The Army Corps of Engineers has accused the county Parks and Recreation Department of damaging a small wetlands area while building a boardwalk along Havre de Grace's waterfront. The corps wants the wetlands returned to its natural state.
Bob Lee, a Parks and Recreation management assistant who worked on the boardwalk project, denies the charge.
At issue is a 100-square-foot area at the north end of a 600-foot section of boardwalk near Concorde Point.
The boardwalk now stretches along the Havre de Grace shoreline from the Havre de Grace Decoy Museum to Concord Point. Two more sections are planned.
The property is on the land side of the boardwalk. It was once wetlands but is now solid land, says the Army Corps of Engineers.
Sandra Mues, a hydro-geologist with the Army Corps of Engineers in Baltimore, contends the section of wetlands was filled in with material dredged from the Susquehanna River during construction of the boardwalk.
In a May 7 letter to Lee, Mues said the county violated the River and Harbor Act and the Clean Water Act by filling in the small section of land, and ordered the county to stop work on the project.
"This isn't, 'We didn't mean to do it.' We didn't do it," said Lee. "And when we start phases two and three of the boardwalk, we're going out there with video cameras to take pictures of what everything looks like before we start."
Lee said the area, like much of the Havre de Grace shoreline, was filled in about 30 years ago, and the county simply graded the 100-square-foot area, which the Army Corps of Engineers' permit allowed.
A permit from the corps is required for work done in wetlands or other environmentally sensitive shoreline areas.
He said that the stop work order arrived two months after that section of the promenade was finished, and that when Mues inspected the work in progress, she never mentioned possible environmental problems.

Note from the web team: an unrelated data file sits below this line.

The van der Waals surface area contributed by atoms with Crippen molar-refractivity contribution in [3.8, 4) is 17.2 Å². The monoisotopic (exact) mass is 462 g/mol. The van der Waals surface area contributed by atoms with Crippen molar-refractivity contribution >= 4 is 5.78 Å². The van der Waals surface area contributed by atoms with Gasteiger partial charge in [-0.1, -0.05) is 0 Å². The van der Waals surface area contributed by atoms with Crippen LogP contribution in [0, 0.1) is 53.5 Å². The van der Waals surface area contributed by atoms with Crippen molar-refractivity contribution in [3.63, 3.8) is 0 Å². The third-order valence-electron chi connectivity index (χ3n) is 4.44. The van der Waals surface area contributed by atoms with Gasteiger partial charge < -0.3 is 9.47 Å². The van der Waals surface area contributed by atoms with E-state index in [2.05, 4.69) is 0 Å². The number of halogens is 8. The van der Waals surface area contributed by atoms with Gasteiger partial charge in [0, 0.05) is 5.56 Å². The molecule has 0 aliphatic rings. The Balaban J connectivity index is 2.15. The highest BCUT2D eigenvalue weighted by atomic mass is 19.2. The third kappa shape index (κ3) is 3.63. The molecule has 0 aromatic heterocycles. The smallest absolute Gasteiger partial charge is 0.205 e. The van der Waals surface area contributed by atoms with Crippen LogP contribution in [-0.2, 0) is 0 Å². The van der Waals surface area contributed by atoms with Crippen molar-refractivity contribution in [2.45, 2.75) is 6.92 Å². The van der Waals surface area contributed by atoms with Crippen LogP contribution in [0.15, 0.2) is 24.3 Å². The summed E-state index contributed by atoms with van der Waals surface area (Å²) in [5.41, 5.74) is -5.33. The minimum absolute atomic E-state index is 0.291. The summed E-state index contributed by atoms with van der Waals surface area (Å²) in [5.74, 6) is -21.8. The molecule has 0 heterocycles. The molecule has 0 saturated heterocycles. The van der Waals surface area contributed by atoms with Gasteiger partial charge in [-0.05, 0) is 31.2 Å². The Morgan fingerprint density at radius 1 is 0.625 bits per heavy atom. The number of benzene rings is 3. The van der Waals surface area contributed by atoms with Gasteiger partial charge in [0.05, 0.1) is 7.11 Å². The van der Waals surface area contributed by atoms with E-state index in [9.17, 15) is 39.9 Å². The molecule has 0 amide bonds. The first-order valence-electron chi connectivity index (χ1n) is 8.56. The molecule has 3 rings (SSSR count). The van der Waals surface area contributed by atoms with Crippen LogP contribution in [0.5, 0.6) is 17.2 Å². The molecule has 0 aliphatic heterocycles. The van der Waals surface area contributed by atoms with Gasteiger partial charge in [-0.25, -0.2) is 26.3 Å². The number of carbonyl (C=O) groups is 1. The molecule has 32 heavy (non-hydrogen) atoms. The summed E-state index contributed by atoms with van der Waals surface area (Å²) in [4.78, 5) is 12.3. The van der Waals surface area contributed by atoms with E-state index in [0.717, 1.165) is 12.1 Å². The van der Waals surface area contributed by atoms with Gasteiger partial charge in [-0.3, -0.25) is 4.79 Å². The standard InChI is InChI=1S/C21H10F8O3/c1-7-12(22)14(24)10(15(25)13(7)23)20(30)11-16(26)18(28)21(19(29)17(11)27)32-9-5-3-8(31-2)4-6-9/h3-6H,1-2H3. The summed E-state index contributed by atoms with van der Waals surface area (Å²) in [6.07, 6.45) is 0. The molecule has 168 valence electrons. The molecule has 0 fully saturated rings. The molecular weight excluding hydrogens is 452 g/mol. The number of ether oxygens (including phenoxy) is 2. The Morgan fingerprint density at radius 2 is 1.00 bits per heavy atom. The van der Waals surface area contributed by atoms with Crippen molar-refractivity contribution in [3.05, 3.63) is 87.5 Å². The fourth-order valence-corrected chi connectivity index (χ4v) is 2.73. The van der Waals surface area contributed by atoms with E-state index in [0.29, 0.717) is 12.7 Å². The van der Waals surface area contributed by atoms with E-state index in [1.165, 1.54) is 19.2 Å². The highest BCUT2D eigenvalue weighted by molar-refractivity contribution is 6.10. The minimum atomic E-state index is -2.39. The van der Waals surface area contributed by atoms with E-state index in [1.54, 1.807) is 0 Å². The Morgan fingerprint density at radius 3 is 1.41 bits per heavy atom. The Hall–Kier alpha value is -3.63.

That may be so, said Mues, but the small section of land should be returned to its natural state.
"My biggest concern was the tidal area," she said, "and that seems to be rebounding nicely. The point is, that material [in the 100-square-foot section] doesn't need to be there. These fringe areas are fairly valuable."
Mues said that disturbing even a 100-square-foot area of wetlands could have greater repercussions for the area's ecosystem.
"The fact is, we don't know a lot about ecosystems, but wherethere's an action, there's a reaction," said Mues. "To me, it's all one complete system."
Mues described the violation as "small" and said she proposed what she thought was a reasonable solution: "that the Parks and Rec department pull out the fill and we'll drop the charges."
Lee says that accepting that proposal would make the county appear to be guilty of harming the environment.
Lee argued that the move could put the county in violation of its existing Army Corps of Engineers permit, which now allows the boardwalk a 2-foot encroachment over land touched by water at high tide.
Removing that fill would allow water to wash under the boardwalk, he said.
"I basically said to her, 'You drop all charges, then we'll talk
about removing the fill.'
"I agree with what she's saying about not disturbing sensitive areas, but the point is, we didn't do it," Lee said.